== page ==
Please join me in spreading the word about this great book, “Popular Television in Eastern Europe During and Since Socialism,” that just came out from Routledge. Mine is chapter 8. I know it’s being said quite often, that books “fill gaps” in the literature, but really, this one does.
What is really exciting for me about it is that this chapter used to be my undergraduate thesis. A very rough version of it, of course, but the research and conceptualization for it started in 2001. It is quite satisfying to see it in print.
Here is the description to the book:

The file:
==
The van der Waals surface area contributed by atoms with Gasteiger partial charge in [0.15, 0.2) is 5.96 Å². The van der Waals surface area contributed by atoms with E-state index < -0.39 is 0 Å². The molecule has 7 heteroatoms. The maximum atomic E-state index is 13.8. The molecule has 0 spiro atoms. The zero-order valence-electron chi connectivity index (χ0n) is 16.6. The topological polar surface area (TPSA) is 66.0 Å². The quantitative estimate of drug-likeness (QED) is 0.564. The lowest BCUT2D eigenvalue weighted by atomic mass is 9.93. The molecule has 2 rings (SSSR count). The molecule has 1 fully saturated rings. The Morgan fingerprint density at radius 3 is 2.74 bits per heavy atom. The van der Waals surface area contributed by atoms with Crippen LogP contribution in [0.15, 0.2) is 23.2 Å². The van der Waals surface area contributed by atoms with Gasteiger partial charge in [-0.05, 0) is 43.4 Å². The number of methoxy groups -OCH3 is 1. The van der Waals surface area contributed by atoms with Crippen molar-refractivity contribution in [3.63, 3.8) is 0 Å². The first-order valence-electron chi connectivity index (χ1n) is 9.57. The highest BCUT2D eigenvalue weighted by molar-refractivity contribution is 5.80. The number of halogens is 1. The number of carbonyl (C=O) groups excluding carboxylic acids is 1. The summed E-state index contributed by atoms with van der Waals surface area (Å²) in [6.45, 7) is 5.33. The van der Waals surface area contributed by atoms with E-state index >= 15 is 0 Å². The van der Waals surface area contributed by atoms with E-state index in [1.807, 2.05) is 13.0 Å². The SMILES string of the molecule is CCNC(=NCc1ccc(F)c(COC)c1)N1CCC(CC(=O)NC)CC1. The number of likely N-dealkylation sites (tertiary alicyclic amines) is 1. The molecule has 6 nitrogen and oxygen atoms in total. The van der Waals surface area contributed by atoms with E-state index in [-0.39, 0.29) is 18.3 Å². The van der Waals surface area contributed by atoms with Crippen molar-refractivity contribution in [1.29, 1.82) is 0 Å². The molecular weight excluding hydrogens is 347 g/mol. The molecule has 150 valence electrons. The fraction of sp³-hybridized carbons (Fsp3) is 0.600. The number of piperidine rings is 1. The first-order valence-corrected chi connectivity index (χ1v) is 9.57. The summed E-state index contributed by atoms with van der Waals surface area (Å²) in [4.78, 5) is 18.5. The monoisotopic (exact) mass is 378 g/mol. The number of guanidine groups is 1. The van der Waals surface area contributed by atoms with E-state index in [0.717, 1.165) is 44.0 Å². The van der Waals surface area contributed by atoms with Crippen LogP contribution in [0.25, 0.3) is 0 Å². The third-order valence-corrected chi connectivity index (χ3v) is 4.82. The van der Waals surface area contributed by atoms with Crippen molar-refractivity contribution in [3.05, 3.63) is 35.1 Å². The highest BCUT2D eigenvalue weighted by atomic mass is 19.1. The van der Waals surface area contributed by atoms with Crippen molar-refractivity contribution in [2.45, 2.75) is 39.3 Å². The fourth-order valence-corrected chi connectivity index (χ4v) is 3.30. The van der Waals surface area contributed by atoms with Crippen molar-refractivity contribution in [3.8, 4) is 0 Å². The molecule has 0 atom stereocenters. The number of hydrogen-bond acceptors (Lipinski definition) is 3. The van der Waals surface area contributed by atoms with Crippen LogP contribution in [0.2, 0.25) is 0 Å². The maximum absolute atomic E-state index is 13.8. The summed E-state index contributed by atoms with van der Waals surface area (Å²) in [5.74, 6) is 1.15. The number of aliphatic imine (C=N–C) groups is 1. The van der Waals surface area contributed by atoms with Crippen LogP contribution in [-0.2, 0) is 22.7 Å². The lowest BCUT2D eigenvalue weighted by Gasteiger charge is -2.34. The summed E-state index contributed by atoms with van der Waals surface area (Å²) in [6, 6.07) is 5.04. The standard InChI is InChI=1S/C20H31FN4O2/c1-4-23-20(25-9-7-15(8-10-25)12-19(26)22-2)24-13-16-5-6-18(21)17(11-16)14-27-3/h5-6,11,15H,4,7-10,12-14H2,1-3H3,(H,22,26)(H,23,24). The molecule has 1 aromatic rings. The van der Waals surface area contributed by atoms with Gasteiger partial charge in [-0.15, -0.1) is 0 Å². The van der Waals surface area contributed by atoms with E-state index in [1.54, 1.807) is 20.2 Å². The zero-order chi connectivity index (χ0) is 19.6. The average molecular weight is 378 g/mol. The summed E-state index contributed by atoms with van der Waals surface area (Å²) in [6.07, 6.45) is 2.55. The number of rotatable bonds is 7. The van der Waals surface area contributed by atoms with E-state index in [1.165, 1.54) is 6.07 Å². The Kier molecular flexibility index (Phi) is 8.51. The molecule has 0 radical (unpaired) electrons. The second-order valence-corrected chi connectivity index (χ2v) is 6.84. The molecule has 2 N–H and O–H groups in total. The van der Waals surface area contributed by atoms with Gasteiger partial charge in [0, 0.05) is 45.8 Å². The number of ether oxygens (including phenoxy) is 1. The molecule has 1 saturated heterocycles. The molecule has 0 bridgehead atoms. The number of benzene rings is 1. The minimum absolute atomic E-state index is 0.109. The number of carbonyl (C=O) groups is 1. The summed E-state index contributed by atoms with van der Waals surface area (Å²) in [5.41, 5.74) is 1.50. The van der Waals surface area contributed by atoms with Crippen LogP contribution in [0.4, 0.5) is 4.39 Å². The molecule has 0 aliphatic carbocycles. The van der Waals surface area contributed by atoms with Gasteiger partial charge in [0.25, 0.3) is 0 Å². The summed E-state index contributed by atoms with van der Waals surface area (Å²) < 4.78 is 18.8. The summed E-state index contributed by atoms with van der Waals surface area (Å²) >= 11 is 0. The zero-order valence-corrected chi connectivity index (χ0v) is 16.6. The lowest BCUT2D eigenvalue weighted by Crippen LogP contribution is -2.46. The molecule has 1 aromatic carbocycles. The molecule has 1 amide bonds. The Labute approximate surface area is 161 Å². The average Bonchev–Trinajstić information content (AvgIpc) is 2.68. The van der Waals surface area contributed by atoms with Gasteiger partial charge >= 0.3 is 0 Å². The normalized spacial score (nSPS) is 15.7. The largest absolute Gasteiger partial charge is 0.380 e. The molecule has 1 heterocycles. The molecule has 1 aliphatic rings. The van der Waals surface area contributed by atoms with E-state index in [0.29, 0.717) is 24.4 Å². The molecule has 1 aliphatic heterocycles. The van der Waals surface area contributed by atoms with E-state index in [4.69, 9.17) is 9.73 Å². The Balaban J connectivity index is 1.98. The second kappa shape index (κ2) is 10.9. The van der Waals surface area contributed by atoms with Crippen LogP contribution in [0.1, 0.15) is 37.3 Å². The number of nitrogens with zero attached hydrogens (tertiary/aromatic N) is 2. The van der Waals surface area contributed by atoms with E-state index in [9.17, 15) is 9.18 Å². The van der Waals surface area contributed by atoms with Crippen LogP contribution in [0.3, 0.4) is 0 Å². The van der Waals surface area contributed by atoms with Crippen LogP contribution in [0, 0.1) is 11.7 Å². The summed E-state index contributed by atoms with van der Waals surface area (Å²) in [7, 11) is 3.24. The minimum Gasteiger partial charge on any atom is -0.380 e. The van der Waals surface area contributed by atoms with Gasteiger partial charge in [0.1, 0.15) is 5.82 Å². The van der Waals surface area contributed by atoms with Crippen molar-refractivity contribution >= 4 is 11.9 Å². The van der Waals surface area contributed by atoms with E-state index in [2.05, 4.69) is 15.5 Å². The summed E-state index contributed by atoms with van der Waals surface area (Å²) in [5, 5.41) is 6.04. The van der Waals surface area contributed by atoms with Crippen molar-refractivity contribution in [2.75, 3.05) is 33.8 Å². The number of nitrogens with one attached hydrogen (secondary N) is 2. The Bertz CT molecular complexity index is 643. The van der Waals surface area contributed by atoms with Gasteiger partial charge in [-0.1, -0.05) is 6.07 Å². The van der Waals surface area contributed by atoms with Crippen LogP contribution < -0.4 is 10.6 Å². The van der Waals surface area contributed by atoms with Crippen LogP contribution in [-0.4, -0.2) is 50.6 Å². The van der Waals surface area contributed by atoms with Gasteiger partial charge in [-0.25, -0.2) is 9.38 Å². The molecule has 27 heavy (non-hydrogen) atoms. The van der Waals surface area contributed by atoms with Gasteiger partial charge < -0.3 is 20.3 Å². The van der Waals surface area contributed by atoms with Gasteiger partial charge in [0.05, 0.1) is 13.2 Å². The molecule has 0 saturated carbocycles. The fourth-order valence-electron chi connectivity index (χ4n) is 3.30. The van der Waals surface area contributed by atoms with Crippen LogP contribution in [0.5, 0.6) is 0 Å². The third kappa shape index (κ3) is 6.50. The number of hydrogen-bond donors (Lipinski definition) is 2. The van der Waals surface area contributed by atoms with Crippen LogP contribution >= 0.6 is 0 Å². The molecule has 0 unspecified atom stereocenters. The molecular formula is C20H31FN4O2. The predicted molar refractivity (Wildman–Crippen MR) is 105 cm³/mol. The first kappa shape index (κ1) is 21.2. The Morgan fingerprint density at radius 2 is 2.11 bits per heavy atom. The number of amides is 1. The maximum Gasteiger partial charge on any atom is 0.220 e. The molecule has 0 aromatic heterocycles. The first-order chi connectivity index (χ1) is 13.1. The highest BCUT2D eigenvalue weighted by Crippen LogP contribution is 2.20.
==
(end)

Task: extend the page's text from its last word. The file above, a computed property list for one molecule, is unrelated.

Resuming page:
This collection of essays responds to the recent surge of interest in popular television in Eastern Europe. This is a region where television’s transformation has been especially spectacular, shifting from a state-controlled broadcast system delivering national, regional, and heavily filtered Western programming to a deregulated, multi-platform, transnational system delivering predominantly American and Western European entertainment programming. Consequently, the nations of Eastern Europe provide opportunities to examine the complex interactions among economic and funding systems, regulatory policies, globalization, imperialism, popular culture, and cultural identity.This collection will be the first volume to gather the best writing, by scholars across and outside the region, on socialist and postsocialist entertainment television as a medium, technology, and institution.